In order to measure the technical efficiency of any observed input-output bundle one needs to know the maximum quantity of output that can be produced from the relevant input bundle. One possibility is to explicitly specify a production function. The value of this function at the input level under consideration denotes the maximum producible output quantity. It is common to estimate the parameters of the specified function empirically from a sample of input-output data. Because the least squares procedure permits observed points to lie above the fitted line, in a stochastic frontier model one includes a composite error. The composite error is a sum of a one-sided disturbance term representing shortfalls of the actually produced output from the frontier due to inefficiency and two sided disturbance term representing upward or downward shifts in the frontier itself due to the random factors. The econometric procedure requires relation of a particular functional form.The distance function representation of a production technology, proposed by Shephard (1953, 1970), provides a multi output primal alternative, which requires no aggregation, no prices and no behavioural assumption.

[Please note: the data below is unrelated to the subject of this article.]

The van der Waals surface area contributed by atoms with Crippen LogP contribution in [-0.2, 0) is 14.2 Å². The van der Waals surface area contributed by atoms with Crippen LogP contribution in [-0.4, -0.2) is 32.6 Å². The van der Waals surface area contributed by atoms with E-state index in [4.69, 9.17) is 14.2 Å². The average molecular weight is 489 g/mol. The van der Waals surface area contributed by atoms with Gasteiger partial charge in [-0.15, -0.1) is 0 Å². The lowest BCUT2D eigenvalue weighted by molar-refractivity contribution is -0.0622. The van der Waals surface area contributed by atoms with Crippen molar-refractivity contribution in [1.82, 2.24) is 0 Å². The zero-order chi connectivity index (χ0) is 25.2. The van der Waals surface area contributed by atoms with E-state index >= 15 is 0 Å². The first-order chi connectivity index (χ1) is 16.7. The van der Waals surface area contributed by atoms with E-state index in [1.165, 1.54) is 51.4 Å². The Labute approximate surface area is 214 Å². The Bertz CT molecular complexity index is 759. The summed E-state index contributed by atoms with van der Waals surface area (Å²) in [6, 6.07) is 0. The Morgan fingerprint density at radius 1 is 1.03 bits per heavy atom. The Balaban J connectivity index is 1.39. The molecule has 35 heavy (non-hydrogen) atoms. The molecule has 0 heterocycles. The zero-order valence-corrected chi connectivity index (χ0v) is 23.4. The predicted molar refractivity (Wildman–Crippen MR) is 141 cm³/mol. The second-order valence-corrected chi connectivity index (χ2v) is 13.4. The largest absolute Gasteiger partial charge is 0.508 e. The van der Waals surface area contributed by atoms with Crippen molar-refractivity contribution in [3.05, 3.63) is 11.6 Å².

Lydia Harrington's work, "City Planning and Atatürk's Memorial Tomb in Early Republican Ankara," explores the role of the official nationalist ideology of Mustafa Kemal Atatürk's government in the planning and building of the Turkish capital, Ankara, from the 1920's to 1950's. This period covers the selection of the city as capital in 1923 by Atatürk to the completion of his memorial tomb there in 1953. She argues that though the new political elites of the Early Republic tried to distance themselves and their nation from their Ottoman and Islamic heritage through modernizing reforms and the creation of a new capital, these changes were continuations of the secularizing, Westernizing and nationalist projects started in the 19th century by Ottoman rulers. She also explores how these political elites and the architects they commissioned succeeded and failed to articulate their visions of Turkishness' through the development of Ankara and the search for a 'vernacular modern' building style, addressing in particular how both groups understood what exactly was Western, Turkish, and Islamic identity and architecture.